The Wall Street Journal reports that Amazon is planning to unveil a larger version of the Kindle with a “larger screen and other features designed to appeal to periodical and academic textbook publishers.”
Beginning this fall, some students at Case Western Reserve University in Cleveland will be given large-screen Kindles with textbooks for chemistry, computer science and a freshman seminar already installed, said Lev Gonick, the school’s chief information officer. The university plans to compare the experiences of students who get the Kindles and those who use traditional textbooks, he said.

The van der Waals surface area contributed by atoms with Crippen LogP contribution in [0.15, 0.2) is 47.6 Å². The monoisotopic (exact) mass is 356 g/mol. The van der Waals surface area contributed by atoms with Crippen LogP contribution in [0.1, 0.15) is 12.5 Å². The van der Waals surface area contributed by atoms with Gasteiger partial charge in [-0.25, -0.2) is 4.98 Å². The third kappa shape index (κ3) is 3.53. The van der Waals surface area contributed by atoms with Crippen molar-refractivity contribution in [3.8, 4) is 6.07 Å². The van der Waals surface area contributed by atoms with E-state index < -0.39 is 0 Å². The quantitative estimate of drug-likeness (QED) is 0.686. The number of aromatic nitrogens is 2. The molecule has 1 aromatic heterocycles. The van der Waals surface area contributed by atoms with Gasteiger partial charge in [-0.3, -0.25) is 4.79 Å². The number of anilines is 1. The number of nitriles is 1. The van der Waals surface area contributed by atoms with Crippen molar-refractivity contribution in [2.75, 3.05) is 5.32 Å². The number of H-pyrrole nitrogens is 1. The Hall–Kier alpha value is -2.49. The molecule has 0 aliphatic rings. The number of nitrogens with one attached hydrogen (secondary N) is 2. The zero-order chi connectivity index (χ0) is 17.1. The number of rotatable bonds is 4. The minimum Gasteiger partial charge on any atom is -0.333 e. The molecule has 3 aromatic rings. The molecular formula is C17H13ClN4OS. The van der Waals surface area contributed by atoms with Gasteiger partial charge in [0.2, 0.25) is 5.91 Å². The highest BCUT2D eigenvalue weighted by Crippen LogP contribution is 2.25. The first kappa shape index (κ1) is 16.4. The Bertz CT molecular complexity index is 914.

Computer Science textbooks on a Kindle? Uh, no thanks.
The ability to carry a Kindle instead of lugging around 5 textbooks is undoubtedly appealing, and it might very well be a good option for travelling or light studying, but when it comes to old-school and hardcore studying (i.e underlining, highlighting, and speedily flipping back and forth between sections) the Kindle just can’t compete with a textbook.
The Kindle would work great as a secondary device, but as a primary textbook, it’s a a perfect example of technology actually hampering efficiency.